Per- and polyfluoroalkyl substances (PFAS)

Per- and polyfluoroalkyl substances (PFAS) are a group of over 4,700 human-made substances that are used as surfactants, lubricants, repellents (for dirt, water, and grease). They can be found in certain firefighting foams, textiles (including carpets, furniture, and clothing), cosmetics, and in food packaging materials.

Adverse environmental and health effects have been observed for well-studied PFAS (PFOS, PFOA, and LC-PFCAs and their salts and precursors) and they have been shown to pose a risk to the Canadian environment. In Canada, PFOS, PFOA, and LC-PFCAs (and their salts and precursors) are prohibited through regulations; however, scientific evidence to date indicates the PFAS used to replace regulated PFOS, PFOA, and LC-PFCAs may also be associated with environmental and/or human health effects.

Therefore, the Government of Canada is considering activities that would address PFAS as a class. A notice of intent to address the broad class of PFAS was published in the Canada Gazette, Part I: Vol. 155 No. 17 – April 24, 2021.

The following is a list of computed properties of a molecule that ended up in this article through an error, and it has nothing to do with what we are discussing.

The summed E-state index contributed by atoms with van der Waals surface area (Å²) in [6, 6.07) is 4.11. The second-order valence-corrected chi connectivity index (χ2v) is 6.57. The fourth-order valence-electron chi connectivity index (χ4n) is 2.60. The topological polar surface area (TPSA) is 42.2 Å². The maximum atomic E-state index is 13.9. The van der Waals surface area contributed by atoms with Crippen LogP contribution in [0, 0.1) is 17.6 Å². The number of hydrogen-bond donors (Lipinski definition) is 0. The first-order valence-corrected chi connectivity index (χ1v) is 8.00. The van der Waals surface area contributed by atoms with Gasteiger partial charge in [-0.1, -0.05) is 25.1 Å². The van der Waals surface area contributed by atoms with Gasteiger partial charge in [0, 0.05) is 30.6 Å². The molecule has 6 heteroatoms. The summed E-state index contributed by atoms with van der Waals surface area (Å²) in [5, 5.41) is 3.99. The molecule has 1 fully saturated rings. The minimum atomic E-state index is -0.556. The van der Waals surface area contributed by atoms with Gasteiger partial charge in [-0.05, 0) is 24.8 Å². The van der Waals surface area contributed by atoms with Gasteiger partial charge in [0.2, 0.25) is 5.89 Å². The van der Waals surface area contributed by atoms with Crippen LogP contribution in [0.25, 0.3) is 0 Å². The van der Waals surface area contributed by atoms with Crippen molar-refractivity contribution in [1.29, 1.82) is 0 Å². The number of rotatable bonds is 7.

In 2021, the Government of Canada will:

In addition, within the next 2 years, the Government of Canada will publish a state of PFAS report, which will summarize relevant information on the class of PFAS.

Stakeholders and interested parties will have opportunities to provide input to help inform Government of Canada activities related to addressing PFAS as a class. As a first step, stakeholders are invited to provide initial feedback on the intent to address PFAS as a class, including challenges or opportunities they foresee, or indicate their interest in being engaged in future discussions by emailing

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